January 27th marks the 70th anniversary of the liberation of Auschwitz – the Nazi concentration camp in Poland.
On the 27th January 1945, the Russian soldiers arrived at the camp. They were the liberators; saviours. The scene that greeted them was unbelievable. As well as people who resembled living human skeletons, there were also piles of dead bodies. Many of the prisoners had been marched away by the Germans, retreating from the advancing Russian armies. Among those left behind were some of the twin children who had been the subject of medical experimentation by Dr Joseph Mengele. Josef Mengele was the former assistant to a researcher who studied twins at the Institute for Hereditary Biology and Racial Hygiene in Frankfurt.
Survivors from the camp stated that if one twin died, then the other would be killed. Other survivor accounts were that he removed organs without anaesthetic and that he killed some by injection to the heart before dissecting them. These children were dehumanised, just as all such prisoners in these camps were. Such experimentation was worse than barbaric – there are no words to truly account for the horrors.
And the adults and the older children certainly knew that there were gas chambers and ovens. They knew what was happening when they arrived at the camp and were split up into two groups. Some went to the left, the others to the right. One personal account from a male survivor describes how they arrived at the camp and his brother was selected for the opposite side to him. He threw over the remaining bread that he had in his pocket saying, ‘Take it, I don’t need it anymore.’
There are so many heartbreaking accounts of the horrors of the camps. There are so many horrors and war crimes that occurred in WW2. It is unimaginable and quite unbelievable but make no mistake – the holocaust did happen. And I emphasise this because today there are still a few who claim it did not. There is a great deal of evidence that it did, including personal testimonies of former German guards from the camps. It can’t be denied.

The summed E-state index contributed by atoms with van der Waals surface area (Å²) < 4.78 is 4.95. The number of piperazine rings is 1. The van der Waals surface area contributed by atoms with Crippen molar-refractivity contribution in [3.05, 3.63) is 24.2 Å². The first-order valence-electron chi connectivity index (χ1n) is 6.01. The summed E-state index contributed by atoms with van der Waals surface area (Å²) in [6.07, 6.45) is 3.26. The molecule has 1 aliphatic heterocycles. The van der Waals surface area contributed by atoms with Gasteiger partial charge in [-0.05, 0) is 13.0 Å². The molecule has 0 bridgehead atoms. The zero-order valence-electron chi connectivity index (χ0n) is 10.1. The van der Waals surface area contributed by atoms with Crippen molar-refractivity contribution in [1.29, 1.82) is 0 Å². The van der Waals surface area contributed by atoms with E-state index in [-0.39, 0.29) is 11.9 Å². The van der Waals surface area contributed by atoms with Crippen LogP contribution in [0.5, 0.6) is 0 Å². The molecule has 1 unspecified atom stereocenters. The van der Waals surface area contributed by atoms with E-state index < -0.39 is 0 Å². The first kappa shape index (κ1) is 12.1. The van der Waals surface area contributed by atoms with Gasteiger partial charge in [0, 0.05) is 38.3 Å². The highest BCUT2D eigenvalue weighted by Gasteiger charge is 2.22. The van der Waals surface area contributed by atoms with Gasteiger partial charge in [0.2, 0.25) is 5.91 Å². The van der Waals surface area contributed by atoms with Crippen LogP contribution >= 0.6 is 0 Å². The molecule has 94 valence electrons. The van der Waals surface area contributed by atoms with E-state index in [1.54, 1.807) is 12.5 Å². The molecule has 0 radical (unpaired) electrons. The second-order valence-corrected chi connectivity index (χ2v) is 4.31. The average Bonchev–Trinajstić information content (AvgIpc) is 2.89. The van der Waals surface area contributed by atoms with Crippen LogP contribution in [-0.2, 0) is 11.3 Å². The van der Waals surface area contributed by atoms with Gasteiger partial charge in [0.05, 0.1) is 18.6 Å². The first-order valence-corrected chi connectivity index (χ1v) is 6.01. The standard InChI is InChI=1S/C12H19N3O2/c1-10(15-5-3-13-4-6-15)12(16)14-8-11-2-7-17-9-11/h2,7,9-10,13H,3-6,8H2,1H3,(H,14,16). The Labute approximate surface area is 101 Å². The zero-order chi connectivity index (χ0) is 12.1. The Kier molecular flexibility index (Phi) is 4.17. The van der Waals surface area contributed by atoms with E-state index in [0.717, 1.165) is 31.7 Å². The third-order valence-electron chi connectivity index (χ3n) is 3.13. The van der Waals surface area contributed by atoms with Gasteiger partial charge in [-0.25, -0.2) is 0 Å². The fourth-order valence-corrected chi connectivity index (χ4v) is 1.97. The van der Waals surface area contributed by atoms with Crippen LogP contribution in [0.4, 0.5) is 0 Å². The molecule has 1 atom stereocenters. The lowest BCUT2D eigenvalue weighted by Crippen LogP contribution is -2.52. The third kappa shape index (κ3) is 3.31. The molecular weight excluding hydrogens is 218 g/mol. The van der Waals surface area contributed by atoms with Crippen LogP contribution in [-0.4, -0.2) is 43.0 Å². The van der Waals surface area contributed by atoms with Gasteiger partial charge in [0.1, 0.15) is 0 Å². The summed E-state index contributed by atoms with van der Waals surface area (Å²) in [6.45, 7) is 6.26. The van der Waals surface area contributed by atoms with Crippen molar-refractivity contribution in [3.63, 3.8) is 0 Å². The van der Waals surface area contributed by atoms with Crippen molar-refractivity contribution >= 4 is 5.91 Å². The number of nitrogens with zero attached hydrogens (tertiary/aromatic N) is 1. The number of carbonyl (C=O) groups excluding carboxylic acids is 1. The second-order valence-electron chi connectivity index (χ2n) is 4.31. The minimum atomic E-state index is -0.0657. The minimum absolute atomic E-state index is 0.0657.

Roll forward to the nineties and another atrocity when over 8000 Muslim men and boys were found in mass graves, having been murdered in woods in Srebrenica, eastern Bosnia. The massacre took place on July 11th, 1995. This was Europe’s worst atrocity since WW2.
The message is clear. It is vital that we do not forget and that we acknowledge the horrific war crimes that took place. It is vital that our children understand because it is with them that we place our humanity; they are the future and they will grow with such understanding, such empathy. It is with hope that we continue to remember, to talk and to educate because without hope we are lost.
The remaining survivors of the camps continue to this day to give talks in schools and other places. They continue to educate and inform and their voices are beginning to reach more people; beginning to touch hearts and minds and leave an imprint. Their work is a legacy and one that must carry on with the help of younger generations. It might be our best and only hope of eradicating such atrocities from the world. As one survivor, Roman Kent said yesterday, ‘We survivors do not want our past to be our children’s future.’
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